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BATON ROUGE, LA (WAFB) -
At least two mothers are on pins and needles facing eviction. That's after the help they were counting on didn't arrive in time.
Federal dollars from the Department of Housing and Urban Development are meant to keep tenants from being evicted and possibly becoming homeless. But, at least two tenants said they've been asking for the money for weeks and months. Now, one of them already has an eviction notice and the second is expecting one.
"If I don't know what's going on, I possibly could be out tomorrow with really no place to go," said Mia Price, a tenant at Goodwood Place Apartments.
Price is like the millions of Americans without a job right now. She was laid off, so she's not able to make ends meet with five children and an $800 monthly rent, so she reached out for help.
"I went to Options Foundation in mid-July to try to get assistance and I explained to the lady that I lost my job in mid-April and I explained to her that I would need assistance for July and August," said Price.
Options Foundation is a non-profit organization that helps tenants with rental assistance to avoid eviction. The way it works is the organization decides whether people meet the criteria for the money. If they qualify, Options Foundation pays the tenant's rent and then gets reimbursed by the parish Office of Community Development, OCD. A federal grant from HUD makes all this possible.
Price said Rhonda Bruno, a case advisor at Options Foundation, told her land lady Price qualified for the assistance.
Kiran: "So this entire time, you were under the impression that you were qualified and this money was getting paid to your manager?" Price: "Yes." Kiran: "Okay, but it wasn't?" Price: "It never got paid."
So, she said she started calling Bruno on almost a daily basis.
"My land lady called me up again and she told me, 'I still haven't received payments for July or August.' So I said, 'Well, let me try again.' I called for about a week, no answer - nothing. I couldn't even track her. She wasn't even answering her cell phone. Finally, I got served the eviction notice to be out this apartment," said Price.
Because Goodwood Place Apartments never received the July and August rent, August 23, a notice to vacate was served on Price and her five children, ordering them out by the next day. However, for the moment, she remains in her apartment thanks to her land lady working with her, but she doesn't know how long that's going to last.
Across town at the Shiloh Apartments in Melrose East, Loretta Kaufman has a similar story. In mid-August, she too was directed to talk to Rhonda Bruno at Options Foundation to apply for rental assistance.
"From that time, it was very difficult to get an answer back from Rhonda Bruno," said Kaufman.
She needed $490 for only the month of September. When she finally did get in touch with Bruno, she was told to meet her on Friday, August 26. On her drive over, Kaufman said Bruno called and cancelled their meeting claiming car trouble. They rescheduled for August 29, the same day Price was told to show up at 544 N. Foster Street.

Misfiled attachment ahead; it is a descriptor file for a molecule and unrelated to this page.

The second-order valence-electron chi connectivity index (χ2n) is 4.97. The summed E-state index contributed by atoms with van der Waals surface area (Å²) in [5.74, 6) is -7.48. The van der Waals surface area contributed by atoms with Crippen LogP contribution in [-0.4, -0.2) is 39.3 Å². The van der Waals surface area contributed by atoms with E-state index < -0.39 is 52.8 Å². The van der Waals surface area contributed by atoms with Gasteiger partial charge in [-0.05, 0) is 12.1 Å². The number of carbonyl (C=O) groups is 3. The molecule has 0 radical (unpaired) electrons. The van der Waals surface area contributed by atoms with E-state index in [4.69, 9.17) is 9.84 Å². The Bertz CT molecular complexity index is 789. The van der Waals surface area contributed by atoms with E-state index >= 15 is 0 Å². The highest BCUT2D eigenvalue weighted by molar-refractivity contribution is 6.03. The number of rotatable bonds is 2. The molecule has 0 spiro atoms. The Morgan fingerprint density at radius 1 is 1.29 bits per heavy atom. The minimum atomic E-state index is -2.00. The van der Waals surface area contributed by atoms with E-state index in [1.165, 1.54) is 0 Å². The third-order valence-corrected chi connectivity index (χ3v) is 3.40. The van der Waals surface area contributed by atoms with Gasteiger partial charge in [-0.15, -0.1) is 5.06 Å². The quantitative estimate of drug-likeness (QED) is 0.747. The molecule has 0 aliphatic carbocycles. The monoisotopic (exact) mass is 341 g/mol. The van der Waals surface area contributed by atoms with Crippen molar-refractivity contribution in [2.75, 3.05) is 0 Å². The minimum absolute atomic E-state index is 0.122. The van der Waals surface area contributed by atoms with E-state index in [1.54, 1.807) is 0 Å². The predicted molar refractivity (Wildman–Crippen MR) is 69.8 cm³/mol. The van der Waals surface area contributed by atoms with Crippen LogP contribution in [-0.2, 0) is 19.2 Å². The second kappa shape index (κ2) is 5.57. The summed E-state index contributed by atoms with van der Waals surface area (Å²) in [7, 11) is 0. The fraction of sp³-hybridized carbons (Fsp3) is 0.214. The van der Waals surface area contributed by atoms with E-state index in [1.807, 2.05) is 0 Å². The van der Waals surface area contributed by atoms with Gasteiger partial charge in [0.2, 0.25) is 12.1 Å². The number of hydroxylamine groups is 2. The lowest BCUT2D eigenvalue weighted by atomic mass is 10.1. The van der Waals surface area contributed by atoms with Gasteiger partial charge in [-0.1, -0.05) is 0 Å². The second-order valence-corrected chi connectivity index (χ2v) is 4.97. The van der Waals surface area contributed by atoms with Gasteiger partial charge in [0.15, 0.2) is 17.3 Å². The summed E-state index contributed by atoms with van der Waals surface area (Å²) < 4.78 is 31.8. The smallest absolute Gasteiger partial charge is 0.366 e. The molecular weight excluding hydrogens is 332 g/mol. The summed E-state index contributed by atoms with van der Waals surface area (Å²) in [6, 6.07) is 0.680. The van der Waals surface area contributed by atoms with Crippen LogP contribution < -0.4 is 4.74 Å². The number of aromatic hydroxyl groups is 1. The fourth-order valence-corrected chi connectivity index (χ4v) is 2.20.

"A lady, a Caucasian lady next door said, 'What are you guys standing here for?' After about an hour-and-a-half, she says, 'Oh, this building over there has not been in operation in some time in a couple of years,'" said Kaufman.
Both ladies said Bruno never showed up. Until this day, both claim they can't reach her. Now, the two are expecting to be evicted any day. Options Foundation is just one of the many non-profit organizations that helps with rental assistance. Again, they pay the rent and the parish Office of Community Development reimburses them using dollars from the federal Department of Housing and Urban Development.
The I-TEAM called Chip Boyles with the parish OCD on Monday. We were told he would look into this case. When I called him Thursday, I was forwarded to the mayor's office who issued me a statement, but both refused to comment on-camera. This is what the mayor's office had to say about the Homeless Prevention and Rapid Rehousing program:
"The HPRP program is one of the most accountable programs at the city-parish Office of Community Development because the grant money is paid out in the form of reimbursements."
But, a program they call "accountable" is why both women said the system has failed them.
"It's just sad that Washington, D.C. is thinking that things are being taken care of here in Baton Rouge, LA," said Kaufman. "That's a hurting feeling that I'm in this situation because of an organization that promised something and didn't come through," said Price.
Since the I-TEAM started making calls, Price said Options Foundation did pay her July rent around 3 this afternoon, but not August. So, she was served an eviction notice today to vacate by tomorrow. As for Kaufman, she tells me Options is in talks right now with her property manager.
Now, I called Chip Boyles with OCD again. He told me the mayor's office already issued a statement, which you saw and that he had nothing further to add. And then, there's HUD, who is providing all the money for this grant. We spoke to the regional spokesperson. He said HUD is making "inquiries" into the allegations of the system breaking down.